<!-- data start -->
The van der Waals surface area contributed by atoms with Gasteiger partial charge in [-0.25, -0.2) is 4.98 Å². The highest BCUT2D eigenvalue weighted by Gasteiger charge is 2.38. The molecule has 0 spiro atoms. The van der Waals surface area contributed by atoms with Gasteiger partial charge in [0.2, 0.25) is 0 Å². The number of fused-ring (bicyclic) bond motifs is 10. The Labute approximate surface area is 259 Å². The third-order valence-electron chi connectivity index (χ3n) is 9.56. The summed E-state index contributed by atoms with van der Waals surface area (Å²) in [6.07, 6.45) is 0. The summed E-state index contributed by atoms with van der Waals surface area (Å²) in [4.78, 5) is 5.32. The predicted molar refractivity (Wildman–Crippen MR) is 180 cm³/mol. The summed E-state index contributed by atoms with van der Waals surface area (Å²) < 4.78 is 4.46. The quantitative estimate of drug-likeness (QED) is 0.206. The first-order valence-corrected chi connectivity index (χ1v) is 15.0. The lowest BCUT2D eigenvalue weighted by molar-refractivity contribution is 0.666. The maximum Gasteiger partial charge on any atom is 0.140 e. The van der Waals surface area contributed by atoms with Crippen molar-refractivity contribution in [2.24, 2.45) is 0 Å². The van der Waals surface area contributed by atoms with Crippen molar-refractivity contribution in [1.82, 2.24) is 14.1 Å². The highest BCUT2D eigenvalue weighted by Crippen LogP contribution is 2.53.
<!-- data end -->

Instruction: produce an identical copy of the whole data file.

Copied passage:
The van der Waals surface area contributed by atoms with Gasteiger partial charge in [-0.25, -0.2) is 4.98 Å². The highest BCUT2D eigenvalue weighted by Gasteiger charge is 2.38. The molecule has 0 spiro atoms. The van der Waals surface area contributed by atoms with Gasteiger partial charge in [0.2, 0.25) is 0 Å². The number of fused-ring (bicyclic) bond motifs is 10. The Labute approximate surface area is 259 Å². The third-order valence-electron chi connectivity index (χ3n) is 9.56. The summed E-state index contributed by atoms with van der Waals surface area (Å²) in [6.07, 6.45) is 0. The summed E-state index contributed by atoms with van der Waals surface area (Å²) in [4.78, 5) is 5.32. The predicted molar refractivity (Wildman–Crippen MR) is 180 cm³/mol. The summed E-state index contributed by atoms with van der Waals surface area (Å²) < 4.78 is 4.46. The quantitative estimate of drug-likeness (QED) is 0.206. The first-order valence-corrected chi connectivity index (χ1v) is 15.0. The lowest BCUT2D eigenvalue weighted by molar-refractivity contribution is 0.666. The maximum Gasteiger partial charge on any atom is 0.140 e. The van der Waals surface area contributed by atoms with Crippen molar-refractivity contribution in [2.24, 2.45) is 0 Å². The van der Waals surface area contributed by atoms with Crippen molar-refractivity contribution in [1.82, 2.24) is 14.1 Å². The highest BCUT2D eigenvalue weighted by Crippen LogP contribution is 2.53.